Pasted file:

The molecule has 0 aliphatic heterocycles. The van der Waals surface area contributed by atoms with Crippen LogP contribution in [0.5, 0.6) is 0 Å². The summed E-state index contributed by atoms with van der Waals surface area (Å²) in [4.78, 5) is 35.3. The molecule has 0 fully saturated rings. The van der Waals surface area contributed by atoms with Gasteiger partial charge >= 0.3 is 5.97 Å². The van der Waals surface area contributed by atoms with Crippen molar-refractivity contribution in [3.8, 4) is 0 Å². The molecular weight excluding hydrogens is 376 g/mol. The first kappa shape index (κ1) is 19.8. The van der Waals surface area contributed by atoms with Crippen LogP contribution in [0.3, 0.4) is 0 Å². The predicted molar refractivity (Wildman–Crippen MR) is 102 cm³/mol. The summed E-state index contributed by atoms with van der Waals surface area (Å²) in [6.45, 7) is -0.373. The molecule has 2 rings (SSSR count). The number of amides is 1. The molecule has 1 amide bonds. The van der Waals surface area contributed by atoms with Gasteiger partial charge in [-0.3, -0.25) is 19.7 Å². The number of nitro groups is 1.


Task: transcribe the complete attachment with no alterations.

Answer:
The molecule has 0 aliphatic heterocycles. The van der Waals surface area contributed by atoms with Crippen LogP contribution in [0.5, 0.6) is 0 Å². The summed E-state index contributed by atoms with van der Waals surface area (Å²) in [4.78, 5) is 35.3. The molecule has 0 fully saturated rings. The van der Waals surface area contributed by atoms with Gasteiger partial charge >= 0.3 is 5.97 Å². The van der Waals surface area contributed by atoms with Crippen molar-refractivity contribution in [3.8, 4) is 0 Å². The molecular weight excluding hydrogens is 376 g/mol. The first kappa shape index (κ1) is 19.8. The van der Waals surface area contributed by atoms with Crippen LogP contribution in [0.3, 0.4) is 0 Å². The predicted molar refractivity (Wildman–Crippen MR) is 102 cm³/mol. The summed E-state index contributed by atoms with van der Waals surface area (Å²) in [6.45, 7) is -0.373. The molecule has 2 rings (SSSR count). The number of amides is 1. The molecule has 1 amide bonds. The van der Waals surface area contributed by atoms with Gasteiger partial charge in [-0.3, -0.25) is 19.7 Å². The number of nitro groups is 1.